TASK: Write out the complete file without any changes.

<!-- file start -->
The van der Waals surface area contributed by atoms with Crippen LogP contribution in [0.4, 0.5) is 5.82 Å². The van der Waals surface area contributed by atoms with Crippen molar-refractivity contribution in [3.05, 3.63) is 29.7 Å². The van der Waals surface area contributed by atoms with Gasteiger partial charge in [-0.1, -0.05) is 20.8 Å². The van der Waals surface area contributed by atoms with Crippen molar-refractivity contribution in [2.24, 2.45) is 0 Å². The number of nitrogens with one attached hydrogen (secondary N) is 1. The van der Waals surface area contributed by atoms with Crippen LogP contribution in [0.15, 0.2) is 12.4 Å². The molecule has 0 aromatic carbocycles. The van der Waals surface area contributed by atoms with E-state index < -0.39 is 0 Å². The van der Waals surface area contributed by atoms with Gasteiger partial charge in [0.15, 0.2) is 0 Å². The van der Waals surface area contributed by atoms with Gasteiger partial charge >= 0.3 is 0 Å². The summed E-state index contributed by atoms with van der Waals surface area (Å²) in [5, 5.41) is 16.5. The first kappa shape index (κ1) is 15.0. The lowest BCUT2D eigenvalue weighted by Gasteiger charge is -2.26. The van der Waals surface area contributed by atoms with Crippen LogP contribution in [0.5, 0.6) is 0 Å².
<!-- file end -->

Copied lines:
The van der Waals surface area contributed by atoms with Crippen LogP contribution in [0.4, 0.5) is 5.82 Å². The van der Waals surface area contributed by atoms with Crippen molar-refractivity contribution in [3.05, 3.63) is 29.7 Å². The van der Waals surface area contributed by atoms with Gasteiger partial charge in [-0.1, -0.05) is 20.8 Å². The van der Waals surface area contributed by atoms with Crippen molar-refractivity contribution in [2.24, 2.45) is 0 Å². The number of nitrogens with one attached hydrogen (secondary N) is 1. The van der Waals surface area contributed by atoms with Crippen LogP contribution in [0.15, 0.2) is 12.4 Å². The molecule has 0 aromatic carbocycles. The van der Waals surface area contributed by atoms with E-state index < -0.39 is 0 Å². The van der Waals surface area contributed by atoms with Gasteiger partial charge in [0.15, 0.2) is 0 Å². The van der Waals surface area contributed by atoms with Gasteiger partial charge >= 0.3 is 0 Å². The summed E-state index contributed by atoms with van der Waals surface area (Å²) in [5, 5.41) is 16.5. The first kappa shape index (κ1) is 15.0. The lowest BCUT2D eigenvalue weighted by Gasteiger charge is -2.26. The van der Waals surface area contributed by atoms with Crippen LogP contribution in [0.5, 0.6) is 0 Å².